Tag Archives: Helen Birmingham

Textile Tuesday: Kunin Felt

Kunin Felt, the Stitchbook CollectiveThe Stitchbook Collective, organised by Helen Birmingham of Untangled Threads couldn’t have happened at a better time. Each month a box of delights pops through my letterbox and new little textile project is born, full of learning, peaceful stitching and an opportuity to share it with the others in the Collective.

If you are looking for a small slow stitching project, I can highly recommend Helen’s kits, which come with full tutorials and all the materials needed to produce a piece of textile art.

May’s box of goodies was all about Kunin Felt and playing around with candles and heating the felt to form flowers or other shapes that took your fancy.

I was a bit stumped to start with and could not work out a design I wanted to create, so I turned to Pinterest and found this post which inspired my design.pinterest, felt, B Zwickler

I laid out some pieces of shiny cord included in the kit an added my own Sari waste cord which I got from YarnYarn, and couched them onto the black backing felt.Yarn Yarn, felt

and gradually built up the design.

felt design

A fun month with bright colours and playing with fire, fabulous!

Have you been playing with textiles this month, or maybe you have some archive posts about textiles you would like to share. Just pop a link in the comments, I would love to see them.

Textile Tuesday happens on the first Tuesday of each month.

Textile Tuesday: Chindi

slow stitching on chindi rags

This is one of my samples to go on April’s page of the Stitchbook I am making, as I follow Helen Birmingham’s wonderful guidelines.

This month’s kit is a particular delight.The Stitchbook Collective, April

And includes a small piece of Chindi rugchindi rug, rags

Pulling out the fabric pieces and ironing them is like finding treasure

rags

all those disparate patterns, all harmonising together

tacking

The serendipity of finding the patterns within the rug intrigued me so much I bought another by mail order

chindi rug

and found these patterns inside

chindi rug scraps

Very different but no less exciting. I am going to have fun stitching on these.

I am loving this 12 month course, each month offers new techniques and ideas. Each kit is still available in Helen’s shop.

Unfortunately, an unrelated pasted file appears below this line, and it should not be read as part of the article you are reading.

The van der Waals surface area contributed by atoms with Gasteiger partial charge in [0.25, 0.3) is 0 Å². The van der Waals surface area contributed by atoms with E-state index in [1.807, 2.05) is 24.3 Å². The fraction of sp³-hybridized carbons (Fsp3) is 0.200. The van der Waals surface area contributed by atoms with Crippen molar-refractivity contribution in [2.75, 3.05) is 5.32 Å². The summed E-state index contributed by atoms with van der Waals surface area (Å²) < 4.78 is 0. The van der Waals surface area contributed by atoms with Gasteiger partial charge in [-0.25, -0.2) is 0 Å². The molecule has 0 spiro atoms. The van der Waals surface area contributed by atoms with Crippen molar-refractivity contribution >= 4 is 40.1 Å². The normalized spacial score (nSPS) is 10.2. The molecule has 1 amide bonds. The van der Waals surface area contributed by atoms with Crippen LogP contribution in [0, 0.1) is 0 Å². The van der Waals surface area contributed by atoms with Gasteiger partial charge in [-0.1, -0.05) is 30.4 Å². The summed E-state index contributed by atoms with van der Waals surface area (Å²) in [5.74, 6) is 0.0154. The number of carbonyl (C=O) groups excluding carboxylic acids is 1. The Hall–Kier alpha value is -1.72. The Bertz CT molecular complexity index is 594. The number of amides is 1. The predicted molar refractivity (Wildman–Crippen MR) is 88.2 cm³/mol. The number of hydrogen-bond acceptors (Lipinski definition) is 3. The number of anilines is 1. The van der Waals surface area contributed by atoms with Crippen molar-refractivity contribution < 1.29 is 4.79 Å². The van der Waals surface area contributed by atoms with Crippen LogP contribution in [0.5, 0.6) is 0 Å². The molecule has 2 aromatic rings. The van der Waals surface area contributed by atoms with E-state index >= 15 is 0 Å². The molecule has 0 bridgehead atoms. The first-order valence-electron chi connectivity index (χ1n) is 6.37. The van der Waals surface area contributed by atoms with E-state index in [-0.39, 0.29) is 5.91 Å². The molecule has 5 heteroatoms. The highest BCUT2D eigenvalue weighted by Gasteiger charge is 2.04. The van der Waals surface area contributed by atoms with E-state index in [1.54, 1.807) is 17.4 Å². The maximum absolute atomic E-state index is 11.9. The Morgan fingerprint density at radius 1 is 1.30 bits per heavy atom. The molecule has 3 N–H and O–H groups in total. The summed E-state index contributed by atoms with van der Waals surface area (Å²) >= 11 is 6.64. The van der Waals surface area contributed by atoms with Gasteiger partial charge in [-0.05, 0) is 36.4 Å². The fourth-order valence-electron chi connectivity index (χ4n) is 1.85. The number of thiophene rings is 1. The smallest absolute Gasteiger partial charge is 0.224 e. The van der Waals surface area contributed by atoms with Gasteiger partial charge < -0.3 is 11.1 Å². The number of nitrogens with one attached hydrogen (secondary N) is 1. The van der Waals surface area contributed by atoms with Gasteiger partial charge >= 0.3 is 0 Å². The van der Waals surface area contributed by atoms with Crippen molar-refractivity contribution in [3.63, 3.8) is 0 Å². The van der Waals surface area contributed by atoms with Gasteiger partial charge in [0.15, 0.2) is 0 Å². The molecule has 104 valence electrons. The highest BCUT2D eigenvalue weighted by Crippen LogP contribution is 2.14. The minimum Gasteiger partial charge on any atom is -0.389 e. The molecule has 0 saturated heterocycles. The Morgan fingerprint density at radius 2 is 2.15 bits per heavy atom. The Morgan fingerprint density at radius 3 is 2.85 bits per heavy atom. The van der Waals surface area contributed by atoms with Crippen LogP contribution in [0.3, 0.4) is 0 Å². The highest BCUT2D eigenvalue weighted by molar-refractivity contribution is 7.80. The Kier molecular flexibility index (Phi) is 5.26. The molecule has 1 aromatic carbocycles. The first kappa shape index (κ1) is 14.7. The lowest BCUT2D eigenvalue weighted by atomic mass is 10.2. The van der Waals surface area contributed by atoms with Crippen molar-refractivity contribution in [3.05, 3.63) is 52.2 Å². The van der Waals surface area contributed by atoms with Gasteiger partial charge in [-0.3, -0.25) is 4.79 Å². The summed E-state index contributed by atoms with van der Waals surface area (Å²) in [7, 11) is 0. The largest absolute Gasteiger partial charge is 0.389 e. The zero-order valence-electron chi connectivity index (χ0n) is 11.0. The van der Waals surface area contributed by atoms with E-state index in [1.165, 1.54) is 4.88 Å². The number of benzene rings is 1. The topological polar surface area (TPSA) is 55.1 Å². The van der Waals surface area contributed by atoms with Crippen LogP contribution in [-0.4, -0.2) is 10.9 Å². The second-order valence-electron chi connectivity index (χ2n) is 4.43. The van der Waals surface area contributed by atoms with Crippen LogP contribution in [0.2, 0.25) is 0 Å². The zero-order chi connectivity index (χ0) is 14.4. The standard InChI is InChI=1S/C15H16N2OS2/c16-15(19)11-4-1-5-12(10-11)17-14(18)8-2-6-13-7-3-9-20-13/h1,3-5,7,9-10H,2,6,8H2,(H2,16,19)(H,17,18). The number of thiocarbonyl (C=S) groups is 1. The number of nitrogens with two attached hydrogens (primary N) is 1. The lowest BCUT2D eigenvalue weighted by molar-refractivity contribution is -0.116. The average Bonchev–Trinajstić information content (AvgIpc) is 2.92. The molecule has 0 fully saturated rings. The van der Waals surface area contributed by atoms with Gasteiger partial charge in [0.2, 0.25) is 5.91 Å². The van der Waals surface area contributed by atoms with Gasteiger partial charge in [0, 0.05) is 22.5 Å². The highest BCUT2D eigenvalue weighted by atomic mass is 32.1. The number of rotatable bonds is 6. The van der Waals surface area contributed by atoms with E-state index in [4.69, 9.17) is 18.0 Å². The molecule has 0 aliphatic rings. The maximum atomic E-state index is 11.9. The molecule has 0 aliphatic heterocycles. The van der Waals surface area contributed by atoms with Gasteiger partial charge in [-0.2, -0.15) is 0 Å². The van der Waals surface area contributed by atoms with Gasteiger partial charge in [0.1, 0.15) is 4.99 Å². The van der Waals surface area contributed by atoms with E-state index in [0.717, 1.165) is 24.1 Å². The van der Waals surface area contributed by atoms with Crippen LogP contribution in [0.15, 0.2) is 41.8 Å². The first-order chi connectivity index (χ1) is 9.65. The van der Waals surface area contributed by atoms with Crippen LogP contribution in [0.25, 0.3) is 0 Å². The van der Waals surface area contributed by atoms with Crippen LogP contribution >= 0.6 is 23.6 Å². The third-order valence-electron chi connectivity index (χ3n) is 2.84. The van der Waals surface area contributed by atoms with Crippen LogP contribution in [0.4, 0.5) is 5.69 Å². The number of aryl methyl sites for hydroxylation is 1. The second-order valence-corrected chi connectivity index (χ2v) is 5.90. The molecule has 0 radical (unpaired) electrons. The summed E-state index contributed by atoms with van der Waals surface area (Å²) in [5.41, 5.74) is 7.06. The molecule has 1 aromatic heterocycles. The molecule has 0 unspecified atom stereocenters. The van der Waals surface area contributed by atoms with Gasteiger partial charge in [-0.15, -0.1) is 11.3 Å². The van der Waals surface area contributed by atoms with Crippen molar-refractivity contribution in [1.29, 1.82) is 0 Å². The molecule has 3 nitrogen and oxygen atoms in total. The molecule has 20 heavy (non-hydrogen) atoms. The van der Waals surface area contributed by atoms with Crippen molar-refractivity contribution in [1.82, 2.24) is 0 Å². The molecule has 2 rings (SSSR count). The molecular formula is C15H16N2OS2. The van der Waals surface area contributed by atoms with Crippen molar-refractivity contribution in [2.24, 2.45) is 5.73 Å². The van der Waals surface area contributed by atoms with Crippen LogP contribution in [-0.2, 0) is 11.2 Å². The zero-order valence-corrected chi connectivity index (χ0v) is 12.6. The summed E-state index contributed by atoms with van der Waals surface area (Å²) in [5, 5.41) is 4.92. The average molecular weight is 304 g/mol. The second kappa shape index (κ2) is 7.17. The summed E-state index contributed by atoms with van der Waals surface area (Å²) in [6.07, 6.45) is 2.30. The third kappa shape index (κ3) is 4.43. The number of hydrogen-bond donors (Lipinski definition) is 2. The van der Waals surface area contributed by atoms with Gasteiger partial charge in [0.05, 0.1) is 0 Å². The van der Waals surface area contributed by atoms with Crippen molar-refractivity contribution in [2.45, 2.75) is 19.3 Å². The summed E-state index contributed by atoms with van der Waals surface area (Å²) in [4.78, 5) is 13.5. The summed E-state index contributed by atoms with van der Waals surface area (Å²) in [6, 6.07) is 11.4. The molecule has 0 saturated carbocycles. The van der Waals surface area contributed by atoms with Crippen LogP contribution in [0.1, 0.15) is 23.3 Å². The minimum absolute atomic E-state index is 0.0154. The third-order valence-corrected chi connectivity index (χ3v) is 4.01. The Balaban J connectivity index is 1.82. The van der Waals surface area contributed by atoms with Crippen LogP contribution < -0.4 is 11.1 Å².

Do you have any textile adventures to share with us this month?

Please leave a link in the comments to your Textile posts – current posts or archive are all welcome.

Tapestry Weaving Exhibition

Back in August I wrote a post entitled Interactive Art, in which I mentioned that I was hoping to go to an exhibition to see the wonderful work of Alastair Duncan.

I went!

Here is a photo he sent me of his piece for me to share with youAlastair Duncan interactive weaving

The pale leaf shapes are wire and when they are touched they play a sound.

On Sunday 20th, I went to the Exhibition in London, at the Espacio Gallery, Bethnal Green Road, curated by Margaret JonesIMG_6376

who had taken over 500 hours to weave her beautiful diptych, ‘The Fallen’

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It was wonderful to chat to Margaret and hear about her passion for weaving and how she had invited exhibitors from all over the world to be part of this exhibition.

Joanne Soroka‘s richly textured piece, ‘Another Country’,  reminded me of Australia

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The dreamy ‘Strandsong’ by Joan Baxter, (if you click on her name the link will take you to a rather beautiful video of her) reminded me of blissful hours spent wandering along the strandline, beachcombing

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I did not take the details of this striking piece – wish I had now

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And this one was more needle-weaving than tapestry but intriguing all the same

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casting delicate shadows on the walls.

If you would like to see more of the tapestries, go to the Heallreaf Instagram Page.

My favourite was Alastair’s, and I loved the interactivity of it

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As you touched the leaves it activated sounds, which you could listen to individually or if you touched two at once or several in quick succession you could layer or weave the sounds together and create a soundscape. There were a couple of sounds of people laughing which was a surprise and made me laugh too. It would have been great to have had the sounds playing out into the room so that several people could play at once.